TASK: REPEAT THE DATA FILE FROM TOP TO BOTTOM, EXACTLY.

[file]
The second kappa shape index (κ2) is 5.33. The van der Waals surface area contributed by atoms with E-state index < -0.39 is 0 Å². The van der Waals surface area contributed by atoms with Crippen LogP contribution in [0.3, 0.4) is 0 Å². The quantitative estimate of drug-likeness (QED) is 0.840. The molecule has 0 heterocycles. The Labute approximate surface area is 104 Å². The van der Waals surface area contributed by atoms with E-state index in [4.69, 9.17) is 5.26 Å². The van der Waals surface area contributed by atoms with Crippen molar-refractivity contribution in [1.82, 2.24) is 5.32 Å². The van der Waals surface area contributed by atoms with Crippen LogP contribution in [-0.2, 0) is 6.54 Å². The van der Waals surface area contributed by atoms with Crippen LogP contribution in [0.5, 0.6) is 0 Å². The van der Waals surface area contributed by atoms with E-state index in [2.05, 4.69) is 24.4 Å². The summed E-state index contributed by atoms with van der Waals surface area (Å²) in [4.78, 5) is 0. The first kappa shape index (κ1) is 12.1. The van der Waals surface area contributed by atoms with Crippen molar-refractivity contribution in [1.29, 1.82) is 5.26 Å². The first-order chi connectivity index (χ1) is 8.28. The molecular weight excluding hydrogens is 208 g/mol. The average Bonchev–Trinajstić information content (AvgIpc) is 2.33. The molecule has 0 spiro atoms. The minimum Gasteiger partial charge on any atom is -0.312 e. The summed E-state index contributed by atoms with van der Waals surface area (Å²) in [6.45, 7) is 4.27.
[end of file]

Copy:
The second kappa shape index (κ2) is 5.33. The van der Waals surface area contributed by atoms with E-state index < -0.39 is 0 Å². The van der Waals surface area contributed by atoms with Crippen LogP contribution in [0.3, 0.4) is 0 Å². The quantitative estimate of drug-likeness (QED) is 0.840. The molecule has 0 heterocycles. The Labute approximate surface area is 104 Å². The van der Waals surface area contributed by atoms with E-state index in [4.69, 9.17) is 5.26 Å². The van der Waals surface area contributed by atoms with Crippen molar-refractivity contribution in [1.82, 2.24) is 5.32 Å². The van der Waals surface area contributed by atoms with Crippen LogP contribution in [-0.2, 0) is 6.54 Å². The van der Waals surface area contributed by atoms with Crippen LogP contribution in [0.5, 0.6) is 0 Å². The van der Waals surface area contributed by atoms with E-state index in [2.05, 4.69) is 24.4 Å². The summed E-state index contributed by atoms with van der Waals surface area (Å²) in [4.78, 5) is 0. The first kappa shape index (κ1) is 12.1. The van der Waals surface area contributed by atoms with Crippen molar-refractivity contribution in [1.29, 1.82) is 5.26 Å². The first-order chi connectivity index (χ1) is 8.28. The molecular weight excluding hydrogens is 208 g/mol. The average Bonchev–Trinajstić information content (AvgIpc) is 2.33. The molecule has 0 spiro atoms. The minimum Gasteiger partial charge on any atom is -0.312 e. The summed E-state index contributed by atoms with van der Waals surface area (Å²) in [6.45, 7) is 4.27.